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Utopian Generations:
The Political Horizon of Twentieth-Century Literature
Nicholas Brown

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"Masterfully shuttling back and forth between Europe and Africa, Nicholas Brown gives us an exciting new perspective on modernism that is as philosophically astute as it is politically engaged."--Michael Hardt, Duke University, coauthor of Empire and Multitude

"An enormously significant contribution to the fields of modernist and postcolonial literary and cultural studies. Nicholas Brown aims to 're-constellate' modernism and African literature within a single framework, and he does so with great success. Along the way, however, the book accomplishes a great deal more than this. For example, it provides a new, critical-theoretical account of modernism itself. Superbly well-organized and wonderfully well-written, the book is replete with sentences that resonate with the reader long after closing its pages."--Neil Larsen, University of California, Davis, author of Modernism and Hegemony

"A complex, sensitive, and sophisticated investigation of the utopian aspects of both Western modernist literature and postcolonial African literature. Because modernist literature has become the standard of aesthetic achievement in Western literature, this is an audacious project. Brown not only gives equal weight to the two sets of works he is reading, but he reads each set on its own terms. As a result, he has produced an extremely useful and thought-provoking work of criticism that provides important new insights into both modernism and African literature."--M. Keith Booker, University of Arkansas, author of "Ulysses," Capitalism, and Colonialism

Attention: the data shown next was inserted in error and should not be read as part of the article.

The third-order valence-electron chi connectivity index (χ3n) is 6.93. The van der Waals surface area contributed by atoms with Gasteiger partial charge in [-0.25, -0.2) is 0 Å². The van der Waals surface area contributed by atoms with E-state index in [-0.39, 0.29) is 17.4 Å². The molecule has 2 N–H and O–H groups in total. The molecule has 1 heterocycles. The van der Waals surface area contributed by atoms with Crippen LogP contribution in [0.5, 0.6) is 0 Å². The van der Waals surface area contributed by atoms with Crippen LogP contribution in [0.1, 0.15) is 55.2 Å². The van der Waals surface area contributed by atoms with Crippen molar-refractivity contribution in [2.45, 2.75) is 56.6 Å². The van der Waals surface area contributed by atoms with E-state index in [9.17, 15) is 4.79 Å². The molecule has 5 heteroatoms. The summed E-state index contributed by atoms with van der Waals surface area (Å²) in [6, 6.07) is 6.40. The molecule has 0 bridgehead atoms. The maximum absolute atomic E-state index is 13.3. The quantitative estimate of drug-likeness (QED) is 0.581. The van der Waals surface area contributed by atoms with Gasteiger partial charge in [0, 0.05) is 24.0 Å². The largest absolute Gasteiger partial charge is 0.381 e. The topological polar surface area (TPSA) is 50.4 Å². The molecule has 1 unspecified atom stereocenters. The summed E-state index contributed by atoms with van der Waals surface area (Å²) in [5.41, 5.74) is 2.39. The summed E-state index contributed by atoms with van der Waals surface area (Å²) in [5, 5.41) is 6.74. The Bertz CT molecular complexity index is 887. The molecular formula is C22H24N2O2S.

"In Utopian Generations, Nicholas Brown's grasp of marxian analysis is subtle and his general argument about the literary configurations of the idea of Utopia and the sublime on the works of the modernist and African writers he examines is both riveting and insightful. However, the book's greatest strength lies in its detailed and multilayered analyses of the authors and the texts themselves. Every chapter contains moments of real brilliance, which derive directly from the analyses. In fact, the writing inadvertently illustrates a species of immanent criticism in the best Adornian sense, and in a way that proves really illuminating as a method of comparative scholarship."--Ato Quayson, University of Cambridge, author of Calibrations: Reading for the Social

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File created: 4/17/2014

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